Priority Records' Bryan Turner on Jerry Heller: 'Eazy-E and N.W.A Will Forever Be His Legacy'

AP Photo/Jim Cooper
Jerry Heller photographed in New York's Central Park on  Aug. 14, 2006. 

Now working with directors and writers in the film business, Bryan Turner played an integral role in the emergence of pioneering rap group N.W.A and West Coast rap. He co-founded Los Angeles-based Priority Records, whose roster included N.W.A, Eazy-EIce Cube, Snoop Dogg and Paris, among others. In the following as-told-to, slightly edited for clarity and cohesion, Turner reflects on his relationship during that period with N.W.A manager Jerry Heller, who passed away on Sept. 2 at the age of 75.

Bryan Turner: Jerry had an office in the same building that we were in at Priority: 6430 Sunset Blvd., which is now the CNN building. We had met before; I think it was either through Irving [Azoff] or someone else. We didn’t really have a relationship but we were friendly enough. There was a restaurant downstairs in the building called the Jolly Roger. So I’d see him quite often there. One day, Jerry said, ‘Hey, I have a tape of a group I want you to listen to. He started talking about the group and I said 'give me the cassette.'

I listened and it shocked me as much as I saw ultimately and historically how it shocked everybody else. It was something unique that I’d never heard before in my life. Jerry called me up after and said 'you really have to see them live.' That’s the one part of the movie [Straight Outta Compton] they got right: I went down to Skateland and saw them perform. I didn’t [talk] to them that night at all. I just kind of slipped in, saw them perform and left.

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The “Boyz-n-the-Hood” 12-inch had just come out. It wasn’t readily available and it certainly wasn’t being played on the radio. Yet the 300 kids in that club knew every single lyric. It wasn’t pick up your iPhone and punch in the song. Or even listening to the radio or going to a store to buy it. It wasn’t available. But the kids sought it out. Honestly, I wish I could take the credit for having seen the vision that Jerry saw. But we later made a pretty quick deal, it wasn’t complicated because, lucky me, nobody else was interested in the group. So it was a pretty easy, quick deal. That was how my relationship with Jerry began.

He was very blustery, loud; a screamer a lot of the times. As a matter of fact, Donald Trump reminds me of him… in the way that everything is the best. It’s the biggest, the best; It will do the most you’ve ever seen in your life. That was Jerry. Everything was bigger than life; it was going to be the most anything.

And yet his premonition of being the biggest of the big; I don’t think he knew how it was all going to happen. But we all somehow made it happen. We all created history. The one thing for sure — and nobody can take this away from Jerry — is that he saw Eazy-E and N.W.A. before anybody. That will forever be his legacy.

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But because he was so intractable as a human being and as a businessman, it rubbed people the wrong way a lot of times and generated a lot of controversy. He was steadfast in his old-school ways: You sign artists and they should be so grateful that they have a deal. And I’m not just talking about black artists. He meant all artists. And if lightning strikes for that one in a million, then it will all settle itself out. He believed that’s how things were done. And they were, by the way, before the new generation of which I was a part.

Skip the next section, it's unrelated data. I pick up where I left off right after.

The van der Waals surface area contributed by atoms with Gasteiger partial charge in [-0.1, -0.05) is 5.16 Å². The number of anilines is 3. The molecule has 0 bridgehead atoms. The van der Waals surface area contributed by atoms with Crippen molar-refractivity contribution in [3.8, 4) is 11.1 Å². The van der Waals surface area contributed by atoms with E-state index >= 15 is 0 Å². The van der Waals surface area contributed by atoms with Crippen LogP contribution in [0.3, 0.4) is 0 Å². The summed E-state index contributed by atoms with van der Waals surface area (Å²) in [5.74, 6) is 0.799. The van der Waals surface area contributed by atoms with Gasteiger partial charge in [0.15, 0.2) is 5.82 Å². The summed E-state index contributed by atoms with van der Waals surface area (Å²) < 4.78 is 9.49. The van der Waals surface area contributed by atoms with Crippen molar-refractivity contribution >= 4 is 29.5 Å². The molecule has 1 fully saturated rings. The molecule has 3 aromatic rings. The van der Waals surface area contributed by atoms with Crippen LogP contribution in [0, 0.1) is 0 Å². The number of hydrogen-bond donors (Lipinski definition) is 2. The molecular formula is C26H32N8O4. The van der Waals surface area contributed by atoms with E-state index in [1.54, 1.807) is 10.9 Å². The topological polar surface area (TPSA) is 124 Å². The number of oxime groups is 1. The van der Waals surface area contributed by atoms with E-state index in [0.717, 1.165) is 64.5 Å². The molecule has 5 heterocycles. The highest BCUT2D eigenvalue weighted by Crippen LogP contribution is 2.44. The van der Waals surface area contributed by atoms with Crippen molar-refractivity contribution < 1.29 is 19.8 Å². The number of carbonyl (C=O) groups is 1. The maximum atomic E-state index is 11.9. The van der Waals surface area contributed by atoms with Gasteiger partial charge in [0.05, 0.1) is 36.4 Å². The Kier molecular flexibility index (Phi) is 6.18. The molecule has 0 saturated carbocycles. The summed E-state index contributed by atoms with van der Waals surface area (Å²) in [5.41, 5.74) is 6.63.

I was 30 years-old and we were all kind of figuring it out. Guys like Dre and Cube were part of this new generation of smart, street-hip artists…  they weren’t buying that. They were saying, 'We want to see what’s going on. We want a fair shake in a deal.' That was a huge conflict because to Jerry that was disrespectful to him. But he never did anything illegal as far as I know.

Then all the rap wars started. Jerry wasn’t going to retract any of that and he wasn’t going to sit down with anybody. And I think that was the big downfall: there was no flexibility with him.

What I remember most about working with Jerry was that every time there was a phone call from him, I knew it would be an awkward and uncomfortable conversation (laughs). The demands were going to be through the roof and I had to control it. On the positive side of the success we had together, there were a lot of congratulatory moments and champagne popping in the office. Jerry wasn’t the easiest guy to deal with, but at the end of the day it was worthwhile. He just did what he was trained to do as an old-school record guy. He never went out of his way to make anyone feel super comfortable. You either agreed with him or you were wrong.

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A couple of years ago, I was walking through a super market in Palm Springs and heard my name. I turned around to see this guy in a sweat suit walking down the aisle and it’s Jerry. We hadn’t left on the best of terms. But we started talking about old times and I took him to task about how he put in his book that I was the one who broke up the group. I took offense to that and explained why. He apologized; I was pretty shocked. At the end of the conversation, he actually tried to hug me. It was so interesting because the last thing I was expecting was that. And I kind of hugged him back. That was the last time I saw and spoke to him. It was very emotional in a very strange way. Because really If not for him, who knows where any of us would be today?



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